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During the first quarter of the sixteenth century, Spain maintained a near-monopoly on the exploration and exploitation of the Americas. In only two regions of the Western Hemisphere did other Western European nations challenge Spain's dominance: Newfoundland, where sailors of nearly seafaring country came to exploit the cod fisheries, and Brazil. While claimed by Portugal under the Treaty of Tordesillas (1494), Brazil remained outside of the effective control of any single European power, and it possessed two commodities which Europeans desired: brazilwood (the source of a bright and cheap red dye), and human slaves. The latter were either the prisoners of internecine wars, or captives taken by well-armed European slaving parties. Most were destined to end their lives on plantations in the West Indies or on the Brazilian coast, but a fair number, according to John Hemming's book Red Gold (Cambridge, Mass., 1978), wound up in Western Europe. The following is a short summary of the cases Hemming reports, by year:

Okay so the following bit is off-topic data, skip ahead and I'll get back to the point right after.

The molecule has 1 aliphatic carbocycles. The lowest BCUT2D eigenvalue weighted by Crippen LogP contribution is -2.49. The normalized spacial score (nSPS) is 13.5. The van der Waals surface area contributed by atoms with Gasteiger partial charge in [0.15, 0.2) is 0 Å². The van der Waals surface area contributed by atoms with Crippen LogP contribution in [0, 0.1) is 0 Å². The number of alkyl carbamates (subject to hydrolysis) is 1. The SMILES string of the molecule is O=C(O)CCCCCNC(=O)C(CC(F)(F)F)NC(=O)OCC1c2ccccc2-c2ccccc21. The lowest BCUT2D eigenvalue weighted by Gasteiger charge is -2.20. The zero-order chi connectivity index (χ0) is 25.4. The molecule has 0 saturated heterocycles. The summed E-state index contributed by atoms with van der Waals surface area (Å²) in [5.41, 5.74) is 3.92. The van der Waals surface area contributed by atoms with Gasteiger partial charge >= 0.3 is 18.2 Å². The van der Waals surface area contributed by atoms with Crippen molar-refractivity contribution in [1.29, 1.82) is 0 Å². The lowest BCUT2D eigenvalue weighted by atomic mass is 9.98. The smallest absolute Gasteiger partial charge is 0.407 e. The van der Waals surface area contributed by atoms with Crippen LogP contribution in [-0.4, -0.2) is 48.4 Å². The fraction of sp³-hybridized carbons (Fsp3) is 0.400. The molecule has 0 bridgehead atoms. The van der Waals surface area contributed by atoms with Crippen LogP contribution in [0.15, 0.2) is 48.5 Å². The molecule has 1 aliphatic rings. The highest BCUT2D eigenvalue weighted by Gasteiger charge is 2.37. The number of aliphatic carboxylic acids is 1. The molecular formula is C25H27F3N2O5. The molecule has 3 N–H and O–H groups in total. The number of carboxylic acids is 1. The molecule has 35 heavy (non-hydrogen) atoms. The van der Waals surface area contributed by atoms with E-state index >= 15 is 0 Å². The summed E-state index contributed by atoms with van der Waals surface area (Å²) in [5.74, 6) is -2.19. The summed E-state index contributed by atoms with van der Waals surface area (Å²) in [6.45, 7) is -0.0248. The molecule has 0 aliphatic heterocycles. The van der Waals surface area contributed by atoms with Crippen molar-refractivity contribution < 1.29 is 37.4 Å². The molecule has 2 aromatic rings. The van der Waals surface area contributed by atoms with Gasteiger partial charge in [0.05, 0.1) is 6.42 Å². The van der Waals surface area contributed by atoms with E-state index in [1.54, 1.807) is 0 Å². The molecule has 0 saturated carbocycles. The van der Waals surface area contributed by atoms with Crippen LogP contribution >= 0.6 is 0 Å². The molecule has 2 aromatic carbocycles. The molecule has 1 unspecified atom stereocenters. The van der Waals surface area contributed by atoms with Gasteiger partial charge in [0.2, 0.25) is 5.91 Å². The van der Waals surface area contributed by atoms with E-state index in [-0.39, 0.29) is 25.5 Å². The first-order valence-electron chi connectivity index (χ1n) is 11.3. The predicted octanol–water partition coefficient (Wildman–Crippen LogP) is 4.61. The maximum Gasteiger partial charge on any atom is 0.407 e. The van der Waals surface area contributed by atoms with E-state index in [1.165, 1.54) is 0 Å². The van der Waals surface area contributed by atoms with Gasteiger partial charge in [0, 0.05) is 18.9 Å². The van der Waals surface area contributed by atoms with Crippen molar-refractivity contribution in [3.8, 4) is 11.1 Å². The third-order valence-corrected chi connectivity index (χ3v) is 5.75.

1503: Four Spanish ships brought gold, brazilwood, and Indian slaves to Seville in this year. There is no indication how many people were on each ship, but 100 seems a likely maximum - the ships were carrying other cargo, so it is doubtful that the crewmen packed in as many slave passengers as did Columbus's men in 1495. Fatalities en route probably ranged from 13% (Vespucci's figure in 1500) to 35% (Columbus's figure), leaving 260-350 survivors to be sold in Seville. This is, of course, only a guess, but not a wild one. (Hemming, 531)
1513: The ship Bentoa brought 35 Indian slaves from Brazil to Lisbon, where they were probably sold as household servants or field hands. (Hemming, 10-11)
1515: A German correspondent described a Portuguese ship bringing "young [Indian] men and women" to Lisbon. Apparently, the ship captain had duped these passengers into coming to Europe voluntarily, then sold them into slavery after landing. The correspondent did not record the number of passengers, but 50-100 seems a reasonable range. (Hemming, 11)
1526: Sebastian Cabot, the son of John Cabot, took four chiefs' sons captive while in southern Brazil (Carijo), and sold them in Spain. (ibid)
This gives us a range of 349 - 489 Brazilian Indians sold as slaves in Iberia between 1503 and 1526. These figures are speculative, and should not be taken as precise, but are based on the solid research in Hemming's book and thus at least convey the order of magnitude of this involuntary migration.
The sale of Brazilian Indian slaves in Portugal increased somewhat after the Portuguese began formally colonizing Brazil in 1534. That is a story for my next entry in this series.
For the next entry in this series, click here.